The Secrets to Successful Electric Vehicle (EV) Marketing

The Secrets to Successful Electric Vehicle (EV) Marketing

Andrew Singer


I am a car enthusiast who has worked in the automotive industry in various roles for over ten years, both as a journalist for industry magazines and as a marketing manager at an automotive dealership. The automotive industry faces a state of flux and I am fascinated to see how it will continue to evolve in years to come– from various propulsion possibilities like electricity, hydrogen, or e-fuels, to self-driving technology, to the ways in which vehicles themselves are constructed. There is a tidal wave of change ahead. The industry employs nearly 500,000 Canadians– more than 117,200 people directly, with more than 370,000 in after sales and dealer networks. As one of Canada’s largest manufacturing sectors, it contributed more than $12.5 billion to GDP in 2020. I am fascinated to see how Canada embraces this change and accelerates the shift into emission-free driving, manufacturing, and power generation.

Research Summary

Nearly all automotive manufacturers market their EVs in a “traditional” sense– digital and print campaigns highlight favourable qualities of the vehicles such as its technology, range, all-electric capability, utility, performance and more. However, unlike most automotive manufacturers, Tesla does not advertise its vehicles online or print. Rather, initial text analysis shows Tesla vehicles were viewed more favourably by automotive journalists and media. This favourable press, also known as earned media, likely amounts to tens of millions of dollars of free advertising for the company. As this earned media persists over time, a favourable outlook of the company and its vehicles is created. Tesla may eschew traditional marketing, but the more other manufacturers market their own USPs (unique selling proposition) and offer superior features, the more the gap between Tesla sales and other EV manufacturers will close. Tesla owned 79% market share in 2020, yet predicts it will hold just 20% market share in 2025. The nature of the EV market and the dominant players within it may look very different in ten years’ time.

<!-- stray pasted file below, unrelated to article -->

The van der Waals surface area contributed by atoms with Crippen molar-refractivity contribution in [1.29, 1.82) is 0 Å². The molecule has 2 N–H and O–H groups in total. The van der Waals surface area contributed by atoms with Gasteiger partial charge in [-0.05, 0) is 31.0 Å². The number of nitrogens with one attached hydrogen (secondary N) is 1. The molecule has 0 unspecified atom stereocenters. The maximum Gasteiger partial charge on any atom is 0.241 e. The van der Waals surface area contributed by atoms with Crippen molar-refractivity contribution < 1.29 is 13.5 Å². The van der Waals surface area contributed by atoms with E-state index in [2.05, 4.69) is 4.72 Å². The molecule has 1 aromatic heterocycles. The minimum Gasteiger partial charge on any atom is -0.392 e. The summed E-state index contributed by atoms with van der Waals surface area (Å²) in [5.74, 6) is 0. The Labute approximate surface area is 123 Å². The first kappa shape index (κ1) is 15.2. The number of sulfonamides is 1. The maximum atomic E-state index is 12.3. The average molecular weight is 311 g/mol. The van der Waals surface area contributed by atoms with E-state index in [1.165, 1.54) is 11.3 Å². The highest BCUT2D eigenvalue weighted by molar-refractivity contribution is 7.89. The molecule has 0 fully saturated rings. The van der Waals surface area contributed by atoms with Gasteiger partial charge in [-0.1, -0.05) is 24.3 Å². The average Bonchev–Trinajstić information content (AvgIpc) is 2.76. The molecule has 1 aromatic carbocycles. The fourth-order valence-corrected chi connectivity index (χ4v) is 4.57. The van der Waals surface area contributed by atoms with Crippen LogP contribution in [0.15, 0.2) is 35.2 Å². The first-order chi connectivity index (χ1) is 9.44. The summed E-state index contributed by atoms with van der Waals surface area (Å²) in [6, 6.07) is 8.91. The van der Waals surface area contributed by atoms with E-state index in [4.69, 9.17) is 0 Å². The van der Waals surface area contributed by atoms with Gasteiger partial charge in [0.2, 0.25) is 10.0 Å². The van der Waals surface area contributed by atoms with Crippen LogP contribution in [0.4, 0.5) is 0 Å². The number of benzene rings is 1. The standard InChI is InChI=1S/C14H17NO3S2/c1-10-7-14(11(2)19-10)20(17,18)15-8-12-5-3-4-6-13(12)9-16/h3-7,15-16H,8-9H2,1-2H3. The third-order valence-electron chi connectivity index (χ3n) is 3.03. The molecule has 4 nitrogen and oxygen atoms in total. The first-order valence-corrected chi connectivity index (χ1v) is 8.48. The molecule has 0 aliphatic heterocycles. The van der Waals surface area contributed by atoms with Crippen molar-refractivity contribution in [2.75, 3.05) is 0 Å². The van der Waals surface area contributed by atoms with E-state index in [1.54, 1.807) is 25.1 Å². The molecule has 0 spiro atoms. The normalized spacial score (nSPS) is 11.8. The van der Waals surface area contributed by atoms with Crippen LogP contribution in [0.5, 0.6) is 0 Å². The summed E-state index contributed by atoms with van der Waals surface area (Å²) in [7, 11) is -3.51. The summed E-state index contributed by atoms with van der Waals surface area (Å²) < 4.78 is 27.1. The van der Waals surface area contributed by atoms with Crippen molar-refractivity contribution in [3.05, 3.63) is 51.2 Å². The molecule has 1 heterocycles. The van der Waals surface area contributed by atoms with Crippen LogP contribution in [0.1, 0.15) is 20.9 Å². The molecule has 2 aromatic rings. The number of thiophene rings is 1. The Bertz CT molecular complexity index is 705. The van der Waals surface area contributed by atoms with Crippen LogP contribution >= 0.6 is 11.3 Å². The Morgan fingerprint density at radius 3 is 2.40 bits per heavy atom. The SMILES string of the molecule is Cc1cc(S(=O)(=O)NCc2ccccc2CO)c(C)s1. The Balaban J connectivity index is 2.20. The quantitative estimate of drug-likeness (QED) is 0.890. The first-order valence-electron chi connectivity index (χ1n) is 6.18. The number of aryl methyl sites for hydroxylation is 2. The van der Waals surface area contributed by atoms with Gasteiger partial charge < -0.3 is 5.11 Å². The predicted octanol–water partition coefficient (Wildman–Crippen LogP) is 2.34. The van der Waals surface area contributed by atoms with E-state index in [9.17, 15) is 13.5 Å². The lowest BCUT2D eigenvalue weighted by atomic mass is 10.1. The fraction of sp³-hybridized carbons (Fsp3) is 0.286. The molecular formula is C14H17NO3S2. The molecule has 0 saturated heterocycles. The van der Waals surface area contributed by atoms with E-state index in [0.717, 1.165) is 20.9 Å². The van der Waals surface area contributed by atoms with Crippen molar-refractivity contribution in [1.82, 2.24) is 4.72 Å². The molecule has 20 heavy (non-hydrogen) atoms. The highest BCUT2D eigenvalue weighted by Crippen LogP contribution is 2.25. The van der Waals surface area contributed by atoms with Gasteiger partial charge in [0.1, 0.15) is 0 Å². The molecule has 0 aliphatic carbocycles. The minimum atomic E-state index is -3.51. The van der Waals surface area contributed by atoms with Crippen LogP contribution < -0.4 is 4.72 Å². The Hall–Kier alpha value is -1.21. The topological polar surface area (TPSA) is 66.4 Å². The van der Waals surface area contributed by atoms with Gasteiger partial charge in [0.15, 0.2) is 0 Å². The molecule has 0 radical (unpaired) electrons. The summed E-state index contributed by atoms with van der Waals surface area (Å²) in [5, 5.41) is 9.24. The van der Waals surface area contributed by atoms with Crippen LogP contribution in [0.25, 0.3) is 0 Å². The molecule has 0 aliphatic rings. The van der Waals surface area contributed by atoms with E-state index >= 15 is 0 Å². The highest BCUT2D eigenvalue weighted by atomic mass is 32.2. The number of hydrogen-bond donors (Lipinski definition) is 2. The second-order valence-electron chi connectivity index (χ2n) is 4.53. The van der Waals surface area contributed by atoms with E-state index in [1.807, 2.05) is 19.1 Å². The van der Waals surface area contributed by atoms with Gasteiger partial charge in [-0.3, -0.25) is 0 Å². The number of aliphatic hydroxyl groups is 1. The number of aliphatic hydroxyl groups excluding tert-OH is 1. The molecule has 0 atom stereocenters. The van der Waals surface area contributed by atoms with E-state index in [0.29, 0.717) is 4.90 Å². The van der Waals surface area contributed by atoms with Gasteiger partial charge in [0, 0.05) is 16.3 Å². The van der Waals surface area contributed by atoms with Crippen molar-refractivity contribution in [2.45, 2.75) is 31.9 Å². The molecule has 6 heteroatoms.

Automotive, Marketing, Technology

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